Maladjustment (MMI) Assessment
Maladjustment, in psychological terms, refers to an individual’s inability to react successfully and satisfactorily to the demands of the environment. In other words, it refers to the imbalance between a person’s psychological, biological and social needs, and the cultural and social expectations of the society. This affects the individual’s development and the ability to maintain a positive interpersonal with others. Given the increase in violence among school children and on campuses, a proper understanding of the concept is becoming more and more relevant these days. The Mathew Maladjustment Inventory measures maladjustment in an individual across five major aspects and also indicates the general maladjustment score.
A brief description of these is given below:
1. Anxiety: Anxiety is the feeling of impending doom and worry about the future. It may be accompanied by perspiration, palpitation, tremors etc.
2. Depression: Depression is an emotional state characterized by a sense of hopelessness, disinterest or failure, leading to an inability to function normally. It may lead to despair, insomnia or suicidal thoughts.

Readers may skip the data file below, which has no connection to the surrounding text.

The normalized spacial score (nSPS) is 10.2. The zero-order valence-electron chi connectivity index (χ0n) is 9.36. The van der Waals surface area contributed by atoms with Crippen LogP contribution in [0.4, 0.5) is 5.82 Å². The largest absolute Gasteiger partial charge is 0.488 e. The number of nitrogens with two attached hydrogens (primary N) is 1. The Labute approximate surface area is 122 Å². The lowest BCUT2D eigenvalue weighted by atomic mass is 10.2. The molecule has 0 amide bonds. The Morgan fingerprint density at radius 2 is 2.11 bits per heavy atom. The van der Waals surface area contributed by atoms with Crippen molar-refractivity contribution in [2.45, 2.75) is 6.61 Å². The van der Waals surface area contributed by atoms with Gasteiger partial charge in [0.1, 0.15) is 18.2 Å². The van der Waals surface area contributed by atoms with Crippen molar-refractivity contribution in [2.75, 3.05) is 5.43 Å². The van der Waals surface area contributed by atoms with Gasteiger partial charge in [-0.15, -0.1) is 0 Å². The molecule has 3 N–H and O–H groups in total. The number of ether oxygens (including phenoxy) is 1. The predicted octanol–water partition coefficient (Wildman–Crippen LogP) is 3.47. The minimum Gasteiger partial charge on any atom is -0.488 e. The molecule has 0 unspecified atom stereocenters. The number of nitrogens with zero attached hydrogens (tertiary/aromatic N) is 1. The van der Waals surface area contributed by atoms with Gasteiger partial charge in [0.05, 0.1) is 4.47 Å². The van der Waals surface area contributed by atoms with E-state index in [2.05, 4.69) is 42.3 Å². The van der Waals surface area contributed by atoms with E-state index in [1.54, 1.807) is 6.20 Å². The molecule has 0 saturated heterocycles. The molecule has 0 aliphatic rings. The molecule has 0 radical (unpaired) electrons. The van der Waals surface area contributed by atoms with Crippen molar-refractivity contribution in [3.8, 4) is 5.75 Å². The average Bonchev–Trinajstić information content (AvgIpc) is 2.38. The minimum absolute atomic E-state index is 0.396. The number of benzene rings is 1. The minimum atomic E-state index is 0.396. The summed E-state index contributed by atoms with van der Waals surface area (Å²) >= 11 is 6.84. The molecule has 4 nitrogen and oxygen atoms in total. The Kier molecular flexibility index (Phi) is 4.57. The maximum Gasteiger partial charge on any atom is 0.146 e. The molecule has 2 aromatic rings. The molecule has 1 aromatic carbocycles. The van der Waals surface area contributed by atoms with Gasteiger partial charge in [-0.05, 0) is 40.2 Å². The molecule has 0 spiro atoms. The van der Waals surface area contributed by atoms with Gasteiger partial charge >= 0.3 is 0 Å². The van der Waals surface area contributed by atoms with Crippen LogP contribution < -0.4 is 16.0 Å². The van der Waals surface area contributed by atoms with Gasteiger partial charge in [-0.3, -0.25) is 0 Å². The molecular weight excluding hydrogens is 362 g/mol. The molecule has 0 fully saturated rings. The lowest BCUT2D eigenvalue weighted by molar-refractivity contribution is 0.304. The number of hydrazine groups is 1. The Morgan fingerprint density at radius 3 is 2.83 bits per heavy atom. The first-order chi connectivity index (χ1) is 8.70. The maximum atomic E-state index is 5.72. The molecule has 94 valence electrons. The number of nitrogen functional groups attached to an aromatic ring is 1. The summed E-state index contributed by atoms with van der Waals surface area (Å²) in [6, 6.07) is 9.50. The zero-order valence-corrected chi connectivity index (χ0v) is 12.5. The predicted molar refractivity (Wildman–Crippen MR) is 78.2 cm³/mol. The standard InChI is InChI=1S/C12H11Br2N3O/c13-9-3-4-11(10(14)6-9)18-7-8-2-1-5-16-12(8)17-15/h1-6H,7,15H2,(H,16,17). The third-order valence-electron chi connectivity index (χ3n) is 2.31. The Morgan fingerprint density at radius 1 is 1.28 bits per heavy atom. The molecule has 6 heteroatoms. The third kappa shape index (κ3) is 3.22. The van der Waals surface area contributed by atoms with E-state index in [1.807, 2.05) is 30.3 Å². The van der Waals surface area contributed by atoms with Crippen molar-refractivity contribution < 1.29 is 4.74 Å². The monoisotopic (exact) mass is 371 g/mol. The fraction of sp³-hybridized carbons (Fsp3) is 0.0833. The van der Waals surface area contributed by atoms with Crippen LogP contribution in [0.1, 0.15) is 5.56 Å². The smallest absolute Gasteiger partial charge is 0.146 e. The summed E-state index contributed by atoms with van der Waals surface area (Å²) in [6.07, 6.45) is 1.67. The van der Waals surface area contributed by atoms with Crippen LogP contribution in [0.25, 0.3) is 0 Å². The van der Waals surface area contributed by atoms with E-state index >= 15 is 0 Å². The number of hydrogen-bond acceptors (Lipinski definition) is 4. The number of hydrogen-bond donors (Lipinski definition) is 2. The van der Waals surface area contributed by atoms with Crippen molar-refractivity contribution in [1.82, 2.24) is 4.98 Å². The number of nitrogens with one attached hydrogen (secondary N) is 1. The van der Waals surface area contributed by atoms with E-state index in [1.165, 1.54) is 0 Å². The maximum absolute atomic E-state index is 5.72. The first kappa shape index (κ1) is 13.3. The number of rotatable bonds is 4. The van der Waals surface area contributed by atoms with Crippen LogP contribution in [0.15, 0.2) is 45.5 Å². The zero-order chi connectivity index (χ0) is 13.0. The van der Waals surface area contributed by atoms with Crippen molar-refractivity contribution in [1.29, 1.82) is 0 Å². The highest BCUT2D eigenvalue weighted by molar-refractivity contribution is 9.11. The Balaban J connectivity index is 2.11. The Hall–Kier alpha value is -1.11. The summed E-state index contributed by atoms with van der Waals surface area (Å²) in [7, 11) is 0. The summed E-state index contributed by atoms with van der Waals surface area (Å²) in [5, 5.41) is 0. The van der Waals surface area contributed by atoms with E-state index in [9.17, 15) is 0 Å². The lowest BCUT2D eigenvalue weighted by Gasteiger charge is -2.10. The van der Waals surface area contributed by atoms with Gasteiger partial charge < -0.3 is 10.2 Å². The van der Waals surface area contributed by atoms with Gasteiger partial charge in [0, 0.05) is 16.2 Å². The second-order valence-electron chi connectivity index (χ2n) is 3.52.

3. Mania: Mania is characterized by long periods of abnormally heightened energy, over activity, restlessness or irritable mood.
4. Inferiority: Inferiority is the feeling of not being as good or lesser than others. It is marked by shyness, self-consciousness, lack of self-confidence, sensitiveness and being easily hurt .
5. Paranoia: Paranoia is the feeling of suspiciousness, or being persecuted, threatened or misunderstood, without justification. Paranoia is influenced by fear and characterized by an inability to trust others.
6. Total maladjustment: The total maladjustment scale depicts an individual’s maladjustment on all of the above as compared to the average score. Includes obsessive ruminations, compulsions, phobias, withdrawal tendencies, nightmares, etc.
Note : *Test is for ages 15 and above and currently normed as per Indian standards